My new book “Midlife Solo” is now available.

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listening and watching

Went to a fine free event at Toronto’s airy Reference Library on Friday night – a celebration of this year’s Canada Reads contestants. NON-FICTION contestants, hooray. I went with my friend Annie, who works on social justice issues with the Jesuit Forum and who went specifically to hear the powerful Marina Nemat speak on her book Prisoner of Tehran, about being imprisoned and tortured at the age of 16 by the ayatollahs. We are very proud of her in the U of T writing department – she did the first drafts of her book with us.

And speak powerfully she did, about how she put what had happened to her away for years, refusing to face it – because then, she could pretend it would all just go away. “Trauma leaves terrible wounds,” she said. “Acknowledging them brings responsibility.” Finally, after a psychotic episode, she realized that either she would jump off a bridge or face her past. Through writing the book, she said, she found herself.
And then she spoke about two innocent Canadian citizens in Evin Prison right now, in Tehran, facing execution, and urged us to get involved, sign petitions, do what we can. The men’s wives were in the audience. It was a fierce and very moving moment. An admirable woman.
Before that, we heard Dave Bidini on his book about touring Canada with his band, an animal advocate speaking about John Vaillant’s suspenseful Siberian tiger book, Carmen Aguirre who has written about returning to Chile as a girl, with her mother, to fight against Pinochet, and Ken Dryden, goalie extraordinaire, about his life with the game of hockey. Nemat was stirring and the others were interesting, but it was Dryden who made me cry, writing with such warmth and detail of the winter ritual of the backyard rink, and how he played his first professional game in the Montreal Forum, in front of his father and against his own older brother, in the opposing net – just as they used to play as boys.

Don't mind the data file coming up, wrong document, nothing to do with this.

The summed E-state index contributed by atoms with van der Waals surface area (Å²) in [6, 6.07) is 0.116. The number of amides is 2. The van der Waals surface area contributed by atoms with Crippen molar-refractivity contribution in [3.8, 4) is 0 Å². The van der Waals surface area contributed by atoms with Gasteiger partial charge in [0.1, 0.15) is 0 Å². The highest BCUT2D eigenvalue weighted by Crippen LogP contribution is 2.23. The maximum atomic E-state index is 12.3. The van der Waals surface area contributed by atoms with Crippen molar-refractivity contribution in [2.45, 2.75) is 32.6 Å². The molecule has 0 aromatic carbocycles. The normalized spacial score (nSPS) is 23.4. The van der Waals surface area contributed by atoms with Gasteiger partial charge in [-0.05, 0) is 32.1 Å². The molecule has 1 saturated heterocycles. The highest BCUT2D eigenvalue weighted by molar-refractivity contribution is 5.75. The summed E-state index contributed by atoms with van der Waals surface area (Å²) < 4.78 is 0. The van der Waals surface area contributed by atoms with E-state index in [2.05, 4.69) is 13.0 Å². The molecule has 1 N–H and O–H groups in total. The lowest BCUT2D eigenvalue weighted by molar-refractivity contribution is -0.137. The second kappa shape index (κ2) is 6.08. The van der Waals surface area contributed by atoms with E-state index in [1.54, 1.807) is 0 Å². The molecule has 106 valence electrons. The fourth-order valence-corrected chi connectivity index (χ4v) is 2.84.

Thrilling stories, true true true. May they all win.
Tonight, Downton again, and again, I am desperate to know what happens. How do they keep all those balls in the air, all those complex plots spinning away up there? It’s extraordinary writing and directing, sets, costumes, music – but most of all, those actors, what actors. Professionals like that can do more with a tiny eye movement, a small twist of the mouth, or even a motionless silence, than lesser actors can with an hour of wailing. Stunningly good work. Jean-Marc, Richard and I sat on the sofa, huddled together near the box of Kleenex, which I needed during William’s wedding – and if you were watching, I’m sure you did too. Unforgettable.
A thrilling story, completely made up, not true at all – and yet, of course, it is.



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About Beth

I began keeping a journal at the age of nine. Nearly fifty years later, I started this online journal, sharing reflections, reviews, updates, and the occasional secret.

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